Friday, May 3, 2013
Needleman and Piazza's The Essential Marcus Aurelius distinguishes the Stoic conception of God from the Christian God (although there are perhaps more similarities in conception than are shared with a pagan god or gods). In the end, it is important to remember that the ancient Stoics were pagans, and believed in many gods, although they had a strong Unitarian streak, declaring all divine things to share in a single divine nature, so that the gods and even the divine "sparks" within us are all of a single kind. They go on to examine the term "godlike" (translating the Greek term theoeidēs), saying that "the Stoic ideal is to live a life that is closer to that of the gods. This notion is based on the idea that we all have a divine 'spark' inside us, which gives us all superhuman, or divine potential. To be merely human is to deny the divine part of ourselves, whereas to tend and cultivate the divine element of ourselves is to be truly human. This theory is most likely influenced by Plato, who says in his dialogue Theaetetus that the best way of like is to be as godlike as possible."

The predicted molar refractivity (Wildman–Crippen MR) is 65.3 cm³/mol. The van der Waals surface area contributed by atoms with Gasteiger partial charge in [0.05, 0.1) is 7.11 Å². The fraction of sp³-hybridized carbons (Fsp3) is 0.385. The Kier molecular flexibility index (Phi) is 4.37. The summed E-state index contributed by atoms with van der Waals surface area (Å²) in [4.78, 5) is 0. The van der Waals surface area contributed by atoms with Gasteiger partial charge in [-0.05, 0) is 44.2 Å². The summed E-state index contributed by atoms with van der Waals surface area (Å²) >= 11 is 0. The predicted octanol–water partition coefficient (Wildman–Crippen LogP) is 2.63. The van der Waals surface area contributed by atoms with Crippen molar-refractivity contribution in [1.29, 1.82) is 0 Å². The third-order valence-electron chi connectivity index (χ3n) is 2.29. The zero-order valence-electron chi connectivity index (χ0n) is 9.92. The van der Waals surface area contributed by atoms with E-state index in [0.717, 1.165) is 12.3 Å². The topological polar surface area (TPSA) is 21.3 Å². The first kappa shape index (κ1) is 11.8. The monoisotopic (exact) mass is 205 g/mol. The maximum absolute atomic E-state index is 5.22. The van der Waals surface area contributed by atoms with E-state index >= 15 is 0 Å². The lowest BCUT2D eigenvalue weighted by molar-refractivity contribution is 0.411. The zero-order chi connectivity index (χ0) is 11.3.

Thursday, May 2, 2013
As Needleman and Piazza note in their book The Essential Marcus Aurelius, the word "excellence" is used to translate the Greek word aretē, and "[m]ost translators have carried over the Latin equivalent virtus into the English 'virtue.' But that word has too much of a strictly moral connotation. We must remember that even well into the philosophical age, the Greek word retained its original functional meaning. A chair possesses aretē when it is well built, thus performing its function well. This word applies to human beings in the same manner. Therefore, we possess aretē when we are living up to our human and moral potential, for which we were made."
Wednesday, May 1, 2013
Needleman and Piazza's The Essential Marcus Aurelius on the topic of the term "error" (used to represent the Greek hamartia) - "This concept is also translated . . . as 'mistake' and 'go astray.' Both the related noun and verb originally expressed the idea of missing a target. Hamartia is used in the New Testament and has commonly been translated by the English word 'sin.' Hamartia is also the word that Aristotle used in the Poetics, which we know as 'tragic flaw'." I would only add that we should keep in mind that Greek religion and Roman religion both lacked a concept akin to "sin," so the early Christians appropriated this word, which really just means "failure," "missing the target," "going astray," and so forth.